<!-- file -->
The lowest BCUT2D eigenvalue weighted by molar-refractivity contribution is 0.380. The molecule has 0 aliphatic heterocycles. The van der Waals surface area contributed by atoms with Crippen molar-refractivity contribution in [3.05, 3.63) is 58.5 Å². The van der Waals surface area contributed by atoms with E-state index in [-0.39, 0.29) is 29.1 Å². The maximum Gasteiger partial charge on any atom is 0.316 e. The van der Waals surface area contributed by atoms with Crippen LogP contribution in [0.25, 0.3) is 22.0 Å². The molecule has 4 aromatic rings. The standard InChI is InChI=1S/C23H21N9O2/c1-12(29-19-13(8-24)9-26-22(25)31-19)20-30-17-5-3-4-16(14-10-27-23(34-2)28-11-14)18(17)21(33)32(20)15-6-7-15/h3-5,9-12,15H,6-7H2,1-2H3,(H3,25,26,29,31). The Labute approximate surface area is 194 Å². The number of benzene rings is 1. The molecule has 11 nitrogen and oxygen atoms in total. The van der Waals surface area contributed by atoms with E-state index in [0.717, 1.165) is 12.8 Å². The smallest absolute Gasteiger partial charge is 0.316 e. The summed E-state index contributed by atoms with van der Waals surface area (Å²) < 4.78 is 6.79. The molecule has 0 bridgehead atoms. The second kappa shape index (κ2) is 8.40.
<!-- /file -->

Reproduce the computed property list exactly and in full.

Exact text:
The lowest BCUT2D eigenvalue weighted by molar-refractivity contribution is 0.380. The molecule has 0 aliphatic heterocycles. The van der Waals surface area contributed by atoms with Crippen molar-refractivity contribution in [3.05, 3.63) is 58.5 Å². The van der Waals surface area contributed by atoms with E-state index in [-0.39, 0.29) is 29.1 Å². The maximum Gasteiger partial charge on any atom is 0.316 e. The van der Waals surface area contributed by atoms with Crippen LogP contribution in [0.25, 0.3) is 22.0 Å². The molecule has 4 aromatic rings. The standard InChI is InChI=1S/C23H21N9O2/c1-12(29-19-13(8-24)9-26-22(25)31-19)20-30-17-5-3-4-16(14-10-27-23(34-2)28-11-14)18(17)21(33)32(20)15-6-7-15/h3-5,9-12,15H,6-7H2,1-2H3,(H3,25,26,29,31). The Labute approximate surface area is 194 Å². The number of benzene rings is 1. The molecule has 11 nitrogen and oxygen atoms in total. The van der Waals surface area contributed by atoms with E-state index in [0.717, 1.165) is 12.8 Å². The smallest absolute Gasteiger partial charge is 0.316 e. The summed E-state index contributed by atoms with van der Waals surface area (Å²) < 4.78 is 6.79. The molecule has 0 bridgehead atoms. The second kappa shape index (κ2) is 8.40.